the way of the crowds of people who were pouring up and down
the thoroughfare. Everybody jostled against her, and gave her a
push. "Oh dear!" thought Phronsie, "there's such a many big
people!" and then there was no time for anything else but to
stumble in and out, to keep from being crushed completely
beneath their feet. At last, an old huckster woman, in passing
along, knocked off her bonnet with the end of her big basket,
which flew around and struck Phronsie's head. Not stopping to
look into the piteous brown eyes, she strode on without a word.
Phronsie turned in perfect despair to go down a street that looked
as if there might be room enough for her in it. Thoroughly
frightened, she plunged over the crossing, to reach it!
"Look out!" cried a ringing voice. "Stop!"
"The little girl'll be killed!" said others with bated breath, as a
powerful pair of horses whose driver could not pull them up in
time, dashed along just in front of her! With one cry, Phronsie
sprang between their feet, and reached the opposite curbstone in
The plunge brought her up against a knot of gentlemen who were
standing talking on the corner.
"What's this!" asked one, whose back being next to the street,
hadn't seen the commotion, as the small object dashed into their
midst, and fell up against him.
"Didn't you see that narrow escape?" asked a second, whose face
had paled in witnessing it. "This little girl was nearly killed a
moment ago--careless driving enough!" And he put out his hand to
catch the child.
"Bless me!" cried a third, whirling around suddenly, "Bless me!
you don't say so! why"---- With a small cry, but gladsome and
distinct in its utterance, Phronsie gave one look--"Oh, grandpa!"
was all she could say.
"Oh! where"--Mr. King couldn't possibly have uttered another
word, for then his breath gave out entirely, as he caught the small
"I went to the Post Office," said the child, clinging to him in
delight, her tangled hair waving over the little white face, into
which a faint pink color was quickly coming back. "Only it
wouldn't come; and I walked and walked--where is it, grandpa?"
And Phronsie gazed up anxiously into the old gentleman's face.
"She went to the Post Officel' turning around on the others fiercely,
as if they had contradicted him--"Why, my child, what were you
going to do?"
"Mamsie's letter," said Phronsie, holding up for inspection the
precious bit, which by this time, was decidedly forlorn-- "Polly
couldn't write; and Mamsie'd feel so bad not to get one--she would
really" said the child, shaking her head very soberly, "for Polly said
"And you've been--oh! I can't think of it," said Mr. King, tenderly
taking her up on his shoulder, "well, we must get home now, or I
don't know what Polly will do!" And without stopping to say a
word to his friends, he hailed a passing carriage, and putting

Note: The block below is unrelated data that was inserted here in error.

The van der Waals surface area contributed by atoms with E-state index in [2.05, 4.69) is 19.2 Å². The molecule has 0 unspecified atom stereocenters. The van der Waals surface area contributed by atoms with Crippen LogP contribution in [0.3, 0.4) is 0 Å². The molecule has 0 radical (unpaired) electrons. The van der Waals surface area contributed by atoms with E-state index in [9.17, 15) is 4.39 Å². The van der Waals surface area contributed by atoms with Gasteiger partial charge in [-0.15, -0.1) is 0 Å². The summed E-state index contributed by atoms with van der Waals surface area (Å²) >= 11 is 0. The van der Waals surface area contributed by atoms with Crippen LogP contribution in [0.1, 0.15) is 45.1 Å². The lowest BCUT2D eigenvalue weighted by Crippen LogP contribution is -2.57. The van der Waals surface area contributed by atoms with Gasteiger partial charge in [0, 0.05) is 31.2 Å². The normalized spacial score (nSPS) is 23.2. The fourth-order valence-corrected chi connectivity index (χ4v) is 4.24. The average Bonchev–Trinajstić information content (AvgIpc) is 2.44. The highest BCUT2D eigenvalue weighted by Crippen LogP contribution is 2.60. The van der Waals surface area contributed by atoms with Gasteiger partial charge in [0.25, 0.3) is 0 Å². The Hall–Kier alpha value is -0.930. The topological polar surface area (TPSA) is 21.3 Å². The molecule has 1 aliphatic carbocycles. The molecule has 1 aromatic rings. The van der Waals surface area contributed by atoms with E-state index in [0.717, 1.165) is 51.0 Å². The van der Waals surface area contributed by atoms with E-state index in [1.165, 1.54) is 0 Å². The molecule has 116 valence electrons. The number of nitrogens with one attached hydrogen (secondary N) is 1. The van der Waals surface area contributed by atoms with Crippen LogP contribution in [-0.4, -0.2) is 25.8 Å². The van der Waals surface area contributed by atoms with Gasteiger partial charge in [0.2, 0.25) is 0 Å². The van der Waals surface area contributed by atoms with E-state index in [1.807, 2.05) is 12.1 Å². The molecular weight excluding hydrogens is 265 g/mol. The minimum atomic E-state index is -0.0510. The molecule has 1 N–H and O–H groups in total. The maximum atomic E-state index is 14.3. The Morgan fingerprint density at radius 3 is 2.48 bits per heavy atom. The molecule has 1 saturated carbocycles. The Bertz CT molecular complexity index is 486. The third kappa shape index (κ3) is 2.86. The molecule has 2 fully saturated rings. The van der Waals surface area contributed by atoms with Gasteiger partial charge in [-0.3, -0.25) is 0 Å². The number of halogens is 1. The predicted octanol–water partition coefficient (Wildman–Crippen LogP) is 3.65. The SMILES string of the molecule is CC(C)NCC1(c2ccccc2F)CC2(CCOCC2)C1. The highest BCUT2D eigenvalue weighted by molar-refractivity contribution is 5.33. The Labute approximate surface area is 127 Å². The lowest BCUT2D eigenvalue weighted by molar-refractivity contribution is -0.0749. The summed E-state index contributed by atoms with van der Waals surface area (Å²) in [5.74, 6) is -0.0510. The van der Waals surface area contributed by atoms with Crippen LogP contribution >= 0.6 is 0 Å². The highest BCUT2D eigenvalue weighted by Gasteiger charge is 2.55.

Phronsie in, he commanded the driver to get them as quickly as
possible to their destination.
In a few moments they were home. Mr. King pushed into the
house with his burden. "Don't anybody know," he burst out,
puffing up the stairs, and scolding furiously at every step, "enough
to take better care of this child, than to have such goings On!"
"What is the matter, father?" asked Mrs. Whitney, coming up the
stairs, after him. "What has happened out of the way?"
"Out of the way!" roared the old gentleman, irascibly, "well, if you
want Phronsie racing off to the Post Office by herself, and nearly
getting killed, poor child! yes, Marian, I say nearly killed!" he
"What do you mean?" gasped Mrs. Whitney.
"Why, where have you been?" asked the old gentleman, who
wouldn't let Phronsie get down out of his arms, under any
circumstances; so there she lay, poking up her head like a little
bird, and trying to say she wasn't in the least hurt, "where's
everybody been not to know she'd gone?" he exclaimed, "where's
Polly--and Jasper--and all of 'em?"
"Polly's taking her music lesson," said Mrs. Whitney. "Oh,
Phronsie darling!" and she bent over the child in her father's arms,
and nearly smothered her with kisses.
"Twas a naughty horse," said Phronsie, sitting up straight and
looking at her, "or I should have found the Post Office; and I lost
off my bonnet, too," she added, for the first time realizing her loss,
putting her hand to her head; "a bad old woman knocked it off
with a basket--and now mamsie won't get her letter!" and she
waved the bit, which she still grasped firmly between her thumb
and finger, sadly towards Mrs. Whitney.
"Oh, dear," groaned that lady, "how could we talk before her! But
who would have thought it! Darling," and she took the little girl
from her father's arms, who at last let her go, "don't think of your
mamma's letter; we'll tell her how it was," and she sat down in the
first chair that she could reach; while Phronsie put her tumbled
little head down on the kind shoulder and gave a weary little sigh.
"It was so long," she said, "and my shoes hurt," and she thrust out
the dusty little boots, that spoke pathetically of the long and
"Poor little lamb!" said Mr. King, getting down to unbutton them.
"What a shame!" he mumbled pulling off half of the buttons in his
frantic endeavors to get them off quickly.
But Phronsie never heard the last of his objurgations, for in a
minute she was fast asleep. The tangled hair fell off from the tired
little face; the breathing came peaceful and regular, and with her
little hand fast clasped in Mrs. Whitney's she slept on and on.
Polly came flying up-stairs, two or three at a time, and humming a
scrap of her last piece that she had just conquered.
"Phronsie," she called, with a merry little laugh, "where"-- "Hush!"
said Mr. King, warningly, and then just because he couldn't explain